Women’s glucose levels dip lower than men’s after exercise, study finds

As real-time continuous glucose monitors become a more established tech, new research is delving into the data they can provide

A male cyclist using the Supersapiens glucose monitor
(Image credit: Andy Turner)

A new study has looked at how factors such as age, gender and body weight affect the glucose levels of healthy individuals during exercise.

It found that women’s glucose levels after exercise were lower compared to men’s - and that people aged 20-39 had more instances of very low glucose levels compared to both younger (under 20) and older (older 65) cohorts.

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Anna Marie Abram
Fitness Features Editor

I’ve been hooked on bikes ever since the age of 12 and my first lap of the Hillingdon Cycle Circuit in the bright yellow kit of the Hillingdon Slipstreamers. For a time, my cycling life centred around racing road and track.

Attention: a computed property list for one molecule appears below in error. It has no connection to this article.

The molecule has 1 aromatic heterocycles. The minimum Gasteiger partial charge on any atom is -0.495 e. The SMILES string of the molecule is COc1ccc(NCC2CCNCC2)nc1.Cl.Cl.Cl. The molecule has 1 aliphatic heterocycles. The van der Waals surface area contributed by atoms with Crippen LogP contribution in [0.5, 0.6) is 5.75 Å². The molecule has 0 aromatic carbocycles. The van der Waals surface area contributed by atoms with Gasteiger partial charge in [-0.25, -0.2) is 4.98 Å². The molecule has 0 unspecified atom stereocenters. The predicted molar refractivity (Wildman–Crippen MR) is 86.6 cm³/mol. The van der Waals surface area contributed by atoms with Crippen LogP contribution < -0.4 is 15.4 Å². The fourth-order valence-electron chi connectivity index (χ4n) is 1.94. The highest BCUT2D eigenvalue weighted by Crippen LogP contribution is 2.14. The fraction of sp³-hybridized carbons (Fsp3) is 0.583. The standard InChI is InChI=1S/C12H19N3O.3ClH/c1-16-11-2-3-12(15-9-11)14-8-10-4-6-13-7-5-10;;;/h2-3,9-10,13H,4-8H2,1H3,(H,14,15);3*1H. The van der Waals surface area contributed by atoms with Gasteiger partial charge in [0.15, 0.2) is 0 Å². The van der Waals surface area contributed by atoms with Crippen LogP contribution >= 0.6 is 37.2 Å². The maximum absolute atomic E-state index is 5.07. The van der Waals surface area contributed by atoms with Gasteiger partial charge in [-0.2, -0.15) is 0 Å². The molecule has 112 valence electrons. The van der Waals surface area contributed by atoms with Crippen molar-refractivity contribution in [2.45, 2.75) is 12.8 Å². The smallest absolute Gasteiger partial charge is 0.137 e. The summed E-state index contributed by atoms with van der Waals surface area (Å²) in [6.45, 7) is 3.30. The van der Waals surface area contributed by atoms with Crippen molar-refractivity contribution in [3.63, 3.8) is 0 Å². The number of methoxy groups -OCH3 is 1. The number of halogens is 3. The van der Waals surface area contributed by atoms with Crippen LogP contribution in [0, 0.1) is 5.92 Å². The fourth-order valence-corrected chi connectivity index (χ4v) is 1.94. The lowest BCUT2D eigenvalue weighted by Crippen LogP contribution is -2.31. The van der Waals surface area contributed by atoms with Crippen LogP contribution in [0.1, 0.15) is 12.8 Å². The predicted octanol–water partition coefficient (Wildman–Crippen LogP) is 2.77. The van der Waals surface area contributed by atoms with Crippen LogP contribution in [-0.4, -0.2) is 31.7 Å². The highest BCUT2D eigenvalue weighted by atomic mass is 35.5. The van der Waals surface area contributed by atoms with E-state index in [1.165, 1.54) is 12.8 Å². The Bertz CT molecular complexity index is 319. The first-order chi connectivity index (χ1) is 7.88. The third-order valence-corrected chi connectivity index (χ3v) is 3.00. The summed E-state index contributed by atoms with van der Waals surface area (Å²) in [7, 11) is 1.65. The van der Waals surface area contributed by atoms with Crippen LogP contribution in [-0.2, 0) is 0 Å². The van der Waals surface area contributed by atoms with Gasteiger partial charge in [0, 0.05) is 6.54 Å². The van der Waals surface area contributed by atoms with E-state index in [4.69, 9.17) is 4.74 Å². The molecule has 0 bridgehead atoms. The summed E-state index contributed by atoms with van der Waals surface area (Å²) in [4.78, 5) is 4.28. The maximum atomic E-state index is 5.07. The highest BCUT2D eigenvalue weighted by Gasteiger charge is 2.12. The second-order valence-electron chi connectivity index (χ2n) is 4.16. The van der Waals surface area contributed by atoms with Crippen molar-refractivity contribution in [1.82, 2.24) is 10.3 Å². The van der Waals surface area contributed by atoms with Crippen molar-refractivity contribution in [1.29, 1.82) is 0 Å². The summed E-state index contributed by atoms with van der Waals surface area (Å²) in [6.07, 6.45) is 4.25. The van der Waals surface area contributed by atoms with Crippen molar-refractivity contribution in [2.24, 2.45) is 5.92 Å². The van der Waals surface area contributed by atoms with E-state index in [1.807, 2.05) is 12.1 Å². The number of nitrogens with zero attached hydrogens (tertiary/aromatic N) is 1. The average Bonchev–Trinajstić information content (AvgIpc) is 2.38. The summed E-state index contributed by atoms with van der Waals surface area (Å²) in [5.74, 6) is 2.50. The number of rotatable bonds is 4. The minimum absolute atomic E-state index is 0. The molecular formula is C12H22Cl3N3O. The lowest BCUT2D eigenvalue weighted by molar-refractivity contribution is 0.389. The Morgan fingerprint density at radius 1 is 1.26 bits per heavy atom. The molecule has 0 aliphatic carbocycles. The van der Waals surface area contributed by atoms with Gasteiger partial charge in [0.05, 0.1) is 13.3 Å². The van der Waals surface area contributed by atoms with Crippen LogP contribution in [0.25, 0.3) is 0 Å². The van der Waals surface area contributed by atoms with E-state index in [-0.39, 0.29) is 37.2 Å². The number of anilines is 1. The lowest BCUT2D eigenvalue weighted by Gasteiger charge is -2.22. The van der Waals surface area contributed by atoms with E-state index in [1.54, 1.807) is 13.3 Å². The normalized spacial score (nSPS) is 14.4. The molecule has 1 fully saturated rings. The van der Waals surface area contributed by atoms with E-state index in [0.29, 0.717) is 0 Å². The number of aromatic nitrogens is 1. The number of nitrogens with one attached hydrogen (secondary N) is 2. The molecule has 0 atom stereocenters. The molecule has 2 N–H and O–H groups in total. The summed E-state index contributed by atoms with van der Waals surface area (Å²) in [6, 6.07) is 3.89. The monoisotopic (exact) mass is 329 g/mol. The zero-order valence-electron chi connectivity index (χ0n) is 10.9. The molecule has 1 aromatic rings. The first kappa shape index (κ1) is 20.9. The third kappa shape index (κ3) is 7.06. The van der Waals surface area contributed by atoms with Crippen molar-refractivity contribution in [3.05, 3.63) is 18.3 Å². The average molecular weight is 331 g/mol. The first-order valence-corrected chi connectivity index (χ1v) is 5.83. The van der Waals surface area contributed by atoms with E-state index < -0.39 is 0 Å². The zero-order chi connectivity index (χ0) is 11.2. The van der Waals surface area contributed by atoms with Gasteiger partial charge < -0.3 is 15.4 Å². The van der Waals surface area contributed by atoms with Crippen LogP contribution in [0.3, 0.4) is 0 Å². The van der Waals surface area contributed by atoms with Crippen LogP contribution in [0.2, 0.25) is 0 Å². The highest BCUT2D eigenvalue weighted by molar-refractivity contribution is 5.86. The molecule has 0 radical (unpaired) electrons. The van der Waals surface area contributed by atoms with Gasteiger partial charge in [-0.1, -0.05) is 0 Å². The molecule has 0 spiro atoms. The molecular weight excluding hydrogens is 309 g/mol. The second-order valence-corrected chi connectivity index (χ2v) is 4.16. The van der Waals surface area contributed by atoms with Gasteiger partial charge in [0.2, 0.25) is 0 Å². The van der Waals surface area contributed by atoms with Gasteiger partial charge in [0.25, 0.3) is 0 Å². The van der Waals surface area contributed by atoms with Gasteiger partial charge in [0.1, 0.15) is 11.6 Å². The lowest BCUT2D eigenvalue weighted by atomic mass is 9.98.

But that’s since broadened to include multiday two-wheeled, one-sleeping-bag adventures over whatever terrain I happen to meet - with a two-week bikepacking trip from Budapest into the mountains of Slovakia being just the latest.

I still enjoy lining up on a start line, though, racing the British Gravel Championships and finding myself on the podium at the enduro-style gravel event, Gritfest in 2022.

Height: 177cm

Weight: 60–63kg